5-spd Auto: Variable Torque Distribution (VTD). A planetary center differential works with an electronically controlled continuously variable hydraulic transfer clutch to manage power distribution
Outback 3.0r VDC Limited: Vehicle Dynamics Control (VDC), an advanced stability system that controls VTD operation and integrates an electronic four-wheel traction control system
All of this stuff sounds like great technology but how much difference does it really make? In New Zealand, where the Legacy 2.5i won AA Autocar's Car of the Year Award: http://www.subaru.co.nz/news/index.html?id=606, they said that Subaru’s basic AWD is just fine (see excerpt):
"Unlike the Accord and 350Z, the Legacy has no traction or stability control…nor does it need any. It’s a complete package just as it comes, an all-wheel-driving machine that eschews gizmos simply because it has the most physical grip of any new car released in 2003."
Don't get me wrong, I love technology but I get worried when it starts sounding like that old Saturday Night Live parody about the "Triple-Trac" razor (when twin blades were hot). "The first blade pulls the whisker away from your face so the 2nd blade could then pull it out further so that the 3rd blade...". "Why do we do this?" Pause. "Because you'll believe anything!" Then the triple blade became a reality and last year Schick introduced the "Quattro" with 4 "precisely synchronized blades." Why - because we'll believe anything!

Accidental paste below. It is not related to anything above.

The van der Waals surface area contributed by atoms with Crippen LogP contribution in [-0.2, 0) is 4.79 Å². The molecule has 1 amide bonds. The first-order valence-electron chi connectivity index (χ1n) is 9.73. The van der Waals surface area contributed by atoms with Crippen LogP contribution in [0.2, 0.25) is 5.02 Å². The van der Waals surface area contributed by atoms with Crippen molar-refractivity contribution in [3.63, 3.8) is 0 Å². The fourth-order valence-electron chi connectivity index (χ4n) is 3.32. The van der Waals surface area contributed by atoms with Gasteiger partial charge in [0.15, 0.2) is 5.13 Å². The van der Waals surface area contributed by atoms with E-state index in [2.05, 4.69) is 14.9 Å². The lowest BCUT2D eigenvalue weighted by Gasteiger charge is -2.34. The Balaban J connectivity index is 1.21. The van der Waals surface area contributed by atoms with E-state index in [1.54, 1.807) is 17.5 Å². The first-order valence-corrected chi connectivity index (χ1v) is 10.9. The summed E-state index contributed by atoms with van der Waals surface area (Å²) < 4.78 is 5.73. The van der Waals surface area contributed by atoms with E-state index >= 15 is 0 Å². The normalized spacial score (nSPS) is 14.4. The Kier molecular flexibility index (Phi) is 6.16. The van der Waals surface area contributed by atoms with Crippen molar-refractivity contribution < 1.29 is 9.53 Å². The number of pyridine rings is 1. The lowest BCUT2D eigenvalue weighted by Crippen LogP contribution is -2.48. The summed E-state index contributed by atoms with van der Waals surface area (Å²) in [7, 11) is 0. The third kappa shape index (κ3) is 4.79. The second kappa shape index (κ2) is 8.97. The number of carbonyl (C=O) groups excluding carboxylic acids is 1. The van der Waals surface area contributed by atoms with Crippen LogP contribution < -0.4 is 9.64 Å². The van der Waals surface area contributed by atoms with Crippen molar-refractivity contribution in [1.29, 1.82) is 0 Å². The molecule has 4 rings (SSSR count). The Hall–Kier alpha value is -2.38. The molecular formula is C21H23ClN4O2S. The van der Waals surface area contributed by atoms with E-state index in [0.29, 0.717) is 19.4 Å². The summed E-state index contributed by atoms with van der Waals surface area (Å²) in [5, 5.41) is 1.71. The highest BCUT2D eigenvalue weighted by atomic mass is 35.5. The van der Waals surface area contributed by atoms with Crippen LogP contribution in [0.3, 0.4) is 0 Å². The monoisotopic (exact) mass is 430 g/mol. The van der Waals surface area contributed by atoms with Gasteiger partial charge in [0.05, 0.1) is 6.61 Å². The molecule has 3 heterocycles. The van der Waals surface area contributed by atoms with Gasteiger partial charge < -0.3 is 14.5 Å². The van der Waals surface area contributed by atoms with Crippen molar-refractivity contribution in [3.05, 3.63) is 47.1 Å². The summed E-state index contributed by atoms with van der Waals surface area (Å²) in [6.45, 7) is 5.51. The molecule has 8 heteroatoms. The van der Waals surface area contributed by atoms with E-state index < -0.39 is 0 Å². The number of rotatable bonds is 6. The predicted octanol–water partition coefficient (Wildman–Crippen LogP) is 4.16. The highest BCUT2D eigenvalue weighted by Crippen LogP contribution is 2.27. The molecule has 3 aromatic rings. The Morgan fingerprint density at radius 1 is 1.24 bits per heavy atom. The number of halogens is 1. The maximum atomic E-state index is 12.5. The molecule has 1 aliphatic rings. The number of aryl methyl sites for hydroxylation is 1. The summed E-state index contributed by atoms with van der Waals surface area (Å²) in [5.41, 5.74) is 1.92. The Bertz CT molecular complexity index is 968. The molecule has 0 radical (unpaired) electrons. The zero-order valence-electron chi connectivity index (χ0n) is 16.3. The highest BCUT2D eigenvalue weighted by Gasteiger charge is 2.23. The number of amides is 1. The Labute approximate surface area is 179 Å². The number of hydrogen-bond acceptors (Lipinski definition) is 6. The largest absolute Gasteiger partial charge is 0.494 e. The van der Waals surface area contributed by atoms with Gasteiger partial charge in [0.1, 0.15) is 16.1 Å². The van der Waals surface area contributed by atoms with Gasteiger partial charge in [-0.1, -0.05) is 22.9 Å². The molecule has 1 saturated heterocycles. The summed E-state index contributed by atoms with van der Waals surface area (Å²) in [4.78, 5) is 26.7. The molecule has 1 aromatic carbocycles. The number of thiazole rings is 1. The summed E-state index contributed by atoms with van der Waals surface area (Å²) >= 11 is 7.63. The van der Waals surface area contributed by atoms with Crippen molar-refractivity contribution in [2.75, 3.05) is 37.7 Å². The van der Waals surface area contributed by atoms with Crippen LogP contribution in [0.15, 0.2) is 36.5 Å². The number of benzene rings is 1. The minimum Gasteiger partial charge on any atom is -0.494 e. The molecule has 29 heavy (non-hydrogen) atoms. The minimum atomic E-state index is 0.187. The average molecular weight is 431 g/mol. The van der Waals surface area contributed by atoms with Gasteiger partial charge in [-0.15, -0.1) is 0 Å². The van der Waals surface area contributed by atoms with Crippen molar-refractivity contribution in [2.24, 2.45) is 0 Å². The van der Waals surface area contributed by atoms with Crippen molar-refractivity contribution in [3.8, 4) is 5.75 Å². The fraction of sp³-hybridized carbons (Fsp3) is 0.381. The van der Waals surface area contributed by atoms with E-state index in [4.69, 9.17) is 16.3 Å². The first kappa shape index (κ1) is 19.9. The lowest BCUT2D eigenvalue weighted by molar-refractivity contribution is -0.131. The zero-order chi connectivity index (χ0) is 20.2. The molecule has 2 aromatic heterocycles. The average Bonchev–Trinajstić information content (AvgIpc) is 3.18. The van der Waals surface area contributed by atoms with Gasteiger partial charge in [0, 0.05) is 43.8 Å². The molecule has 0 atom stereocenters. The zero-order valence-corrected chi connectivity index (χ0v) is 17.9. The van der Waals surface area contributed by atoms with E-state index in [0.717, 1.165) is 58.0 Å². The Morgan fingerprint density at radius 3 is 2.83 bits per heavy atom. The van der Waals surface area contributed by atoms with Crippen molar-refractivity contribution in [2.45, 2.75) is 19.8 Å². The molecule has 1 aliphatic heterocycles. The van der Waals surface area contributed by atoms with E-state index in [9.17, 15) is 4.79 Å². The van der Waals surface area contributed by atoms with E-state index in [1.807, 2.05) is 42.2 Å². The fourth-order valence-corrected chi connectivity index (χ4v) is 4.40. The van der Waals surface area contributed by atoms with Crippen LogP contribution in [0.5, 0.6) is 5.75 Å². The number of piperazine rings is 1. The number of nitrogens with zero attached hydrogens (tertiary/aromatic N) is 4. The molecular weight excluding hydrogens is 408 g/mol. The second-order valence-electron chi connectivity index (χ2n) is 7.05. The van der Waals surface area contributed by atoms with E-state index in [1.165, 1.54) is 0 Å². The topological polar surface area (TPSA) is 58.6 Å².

So, come on, if all this stuff is so important that it really makes a difference to the safety of its drivers, Subaru should just put it on all their cars - standard. I'd like to see some side/by-side tests of Subaru’s various AWD offerings to see if there's really any significant difference in handling and performance. Or does all this just drive up the price without improving the drive?